For those who have never heard of it, not saying you’ve been living under a rock but you kind of have if you don’t know what it is, the main point of the story Jurassic Park, is that a billionaire creates an amusement park based around dinosaurs brought back to life by biotechnology. He then invites paleontologists to come and preview the park, and then all hell breaks lose. However, before it became the film we all know and love today for its fantastic visuals, great story, and amazing score, it was actually a book that was released in 1990 by the author Michael Crichton,best known for his novel the Andromeda Strain.

There are definite split sides on people who prefer the book to the movie and vice versa. I am one of the fans that prefers the film after finishing the original version of Jurassic Park a few days ago. Although it what was still a pretty entertaining book, this is what I think the main differences are between the two that makes the movie much more entertaining than the novel.

Showing vs. Telling

This can probably be the argument for most people who prefer films to their book adaptations but this is one that I think it stands for the most. If I hadn't seen the film beforehand I would probably have no clue what any of the dinosaurs in the book actually looked like. Also it's sometimes really hard to feel tension in a book when its laced with to much extra information, I don't need an explanation on the exact coding for the computer and why it's not working.

On a positive note though, in both the film and the book the velociraptor kitchen scene gave me chills.

The Characters

These random supply ship guys-

A main, and sometimes forgotten, plot point of the book is that a baby velociraptor escapes on one of the supply ships and somehow, goes unnoticed by the crew sailors for 12 hours until 10 minutes before the ship docks on the mainland. I can definitely see why this didn't make it into the film because nothing happens after they find the raptor and return it back. It just boggled my mind how these supply ship guys never noticed there was a dinosaur below deck killing all the animals on the ship. It's not like they're silent killers.

Tim and Lex (The Kids)-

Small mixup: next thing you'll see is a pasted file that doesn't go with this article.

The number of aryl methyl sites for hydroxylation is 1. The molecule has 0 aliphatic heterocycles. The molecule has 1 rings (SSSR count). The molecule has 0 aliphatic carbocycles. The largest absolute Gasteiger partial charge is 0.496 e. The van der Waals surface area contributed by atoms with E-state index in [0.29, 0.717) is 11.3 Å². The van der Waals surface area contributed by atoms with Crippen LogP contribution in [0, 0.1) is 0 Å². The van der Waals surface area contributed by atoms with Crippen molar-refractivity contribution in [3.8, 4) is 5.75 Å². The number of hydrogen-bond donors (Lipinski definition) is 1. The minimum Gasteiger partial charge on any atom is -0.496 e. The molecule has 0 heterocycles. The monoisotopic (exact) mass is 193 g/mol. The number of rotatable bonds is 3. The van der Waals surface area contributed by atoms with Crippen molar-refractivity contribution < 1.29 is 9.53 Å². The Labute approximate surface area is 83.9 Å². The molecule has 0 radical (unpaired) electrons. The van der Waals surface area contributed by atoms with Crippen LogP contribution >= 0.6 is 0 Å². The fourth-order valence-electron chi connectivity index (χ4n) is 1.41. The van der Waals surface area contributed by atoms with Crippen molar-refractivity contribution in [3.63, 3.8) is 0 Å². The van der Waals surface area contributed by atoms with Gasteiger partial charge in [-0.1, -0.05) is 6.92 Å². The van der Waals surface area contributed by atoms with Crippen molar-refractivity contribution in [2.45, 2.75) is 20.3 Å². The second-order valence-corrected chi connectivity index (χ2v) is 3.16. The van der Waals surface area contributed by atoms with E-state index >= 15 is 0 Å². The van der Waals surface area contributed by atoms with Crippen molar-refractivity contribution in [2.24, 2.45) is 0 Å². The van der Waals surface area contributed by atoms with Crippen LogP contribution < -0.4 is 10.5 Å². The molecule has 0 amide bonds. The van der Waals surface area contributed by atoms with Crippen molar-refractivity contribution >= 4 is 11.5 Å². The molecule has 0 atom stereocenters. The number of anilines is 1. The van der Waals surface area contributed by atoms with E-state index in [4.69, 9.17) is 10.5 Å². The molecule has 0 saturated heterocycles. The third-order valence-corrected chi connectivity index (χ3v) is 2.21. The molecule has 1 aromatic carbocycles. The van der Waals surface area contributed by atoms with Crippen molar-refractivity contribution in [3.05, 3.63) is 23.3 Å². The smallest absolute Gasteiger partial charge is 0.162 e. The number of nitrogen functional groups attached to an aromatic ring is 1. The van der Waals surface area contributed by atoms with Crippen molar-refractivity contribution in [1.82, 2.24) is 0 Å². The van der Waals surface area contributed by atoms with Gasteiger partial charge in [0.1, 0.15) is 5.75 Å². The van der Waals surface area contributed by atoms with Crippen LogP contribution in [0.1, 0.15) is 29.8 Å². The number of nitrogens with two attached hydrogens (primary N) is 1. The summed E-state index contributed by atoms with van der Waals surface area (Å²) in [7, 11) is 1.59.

Sometimes I hear reviewers talk about how child characters are usually the worst parts in a movie, but I think in Jurassic Park,the film, the kids are arguments against that saying. They show reactions that I think anyone would have to nearly being eaten by a dinosaur and they actually acted like real kids.

Whereas the book (sighs), if they had acted like the characters did in the book I could definitely back that saying. Not saying I've ever been in a amusement park where the attractions tried to eat me, but I think I would spend the whole time freaking out as compared to these kids. I know there probably isn't enough time to lose it when you've been attacked by a T-Rex but I feel like you could do more than what these kids did which was usually, throw up then shiver. For example the girl, Lex, she's about 8 and after every attack scary scene she talks about how hungry she is. I'm not sure if that was supposed to be a repeating joke but it got annoying kind of quickly.

Ian Malcolm-

For movie Ian we had a guy who was a comic relief, posed very awkwardly with his shirt open for being injured,


and gave us the main message of the film that "life will always find a way". Now for book Ian, I was so ready for him to either disappear from the plot or just go into a coma as he went into these very annoying and long talks about why "Jurassic Park" was wrong. He was so pompous and cocky about how smart he was. I usually try not to skim through books but it seemed that it was always whenever he talked I just had to get to the last sentence to see what he was talking about in the first place. Which leads to my main reason for why I prefer the film to the book.

To..much...technobabble

Did you like your biotechnology class in high school? Because if you did, this is the book for you. This kind of leads back into the showing vs. telling point, but a lot of the book is technobabble about why something is important. There was only so much that I could take before realizing that a lot of it wasn't necessary. Maybe it's because I'm not much of a science person but I'm totally fine with one sentence answers vs. paragraphs of answers.

Overall thoughts

With all that's been said I still did enjoy the book and it's actually made me appreciate the film more. Not to mention there's also a couple special scenes that I think could've been great in the movie. If you are also a fan of the film like me, I definitely think that the book is worth checking out.